Extremely popular among people from all walks of life on the western frontier, the Winchester Model 1873 has become one of the iconic weapons of the Old West. A large part of their popularity, along with that of the Single Action Army revolver, was that the two weapons could be paired in the same caliber, allowing those that trusted them for protection to only carry one type of ammunition. Along with this, the saddle ring carbine, like this example, packed a large amount of firepower in a small package that could easily be carried in a scabbard on a saddle or across a rider's lap while on horseback. The Model 1873 is often referred to as one of the guns "that won the west", and this example, manufactured in 1900, certainly has the look of having earned that moniker. The top of the barrel is marked with the standard two-line address/King's patent marking and "38 W.C.F." at the breech, while the bottom of the cartridge elevator is marked "38 CAL." The model designation is marked on the upper tang and the serial number is on the lower tang. It is fitted with blade front and folding ladder rear sights. It's mounted with a smooth forearm and straight grip stock with a trapdoor carbine buttplate (cleaning rod not included).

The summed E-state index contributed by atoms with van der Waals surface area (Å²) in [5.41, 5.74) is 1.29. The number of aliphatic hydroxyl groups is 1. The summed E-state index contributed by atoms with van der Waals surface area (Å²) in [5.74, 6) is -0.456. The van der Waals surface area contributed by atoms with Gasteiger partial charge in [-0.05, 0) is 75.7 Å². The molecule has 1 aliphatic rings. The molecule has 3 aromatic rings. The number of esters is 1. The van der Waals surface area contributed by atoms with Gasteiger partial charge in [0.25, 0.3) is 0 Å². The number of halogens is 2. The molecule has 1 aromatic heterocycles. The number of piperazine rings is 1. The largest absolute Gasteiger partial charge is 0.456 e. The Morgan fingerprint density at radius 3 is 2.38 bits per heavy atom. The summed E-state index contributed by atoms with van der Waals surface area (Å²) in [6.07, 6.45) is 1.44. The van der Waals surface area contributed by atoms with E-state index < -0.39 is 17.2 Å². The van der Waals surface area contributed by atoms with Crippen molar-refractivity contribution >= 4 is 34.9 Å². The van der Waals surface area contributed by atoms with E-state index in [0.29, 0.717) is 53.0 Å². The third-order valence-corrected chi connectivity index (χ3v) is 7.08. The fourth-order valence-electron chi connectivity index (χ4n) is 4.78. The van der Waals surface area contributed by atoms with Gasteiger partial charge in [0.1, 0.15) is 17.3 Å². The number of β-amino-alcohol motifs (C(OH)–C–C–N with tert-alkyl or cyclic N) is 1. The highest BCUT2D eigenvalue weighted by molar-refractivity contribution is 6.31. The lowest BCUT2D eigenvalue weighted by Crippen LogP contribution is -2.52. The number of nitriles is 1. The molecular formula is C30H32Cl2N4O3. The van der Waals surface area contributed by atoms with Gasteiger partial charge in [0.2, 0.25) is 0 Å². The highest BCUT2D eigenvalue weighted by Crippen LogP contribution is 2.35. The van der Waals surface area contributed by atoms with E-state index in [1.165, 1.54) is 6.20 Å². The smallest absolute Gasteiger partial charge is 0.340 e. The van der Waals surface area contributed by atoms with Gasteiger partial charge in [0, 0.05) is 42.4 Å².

Good, showing mostly a smooth brown patina with some scattered patches of light surface pitting/oxidation, the look of an honest, working man's gun, that saw years of duty on the frontier. The wood is also good showing similar western character to the metal with scatter minor dings and a few hairline cracks, a physical record of the miles it traveled. Mechanically excellent.
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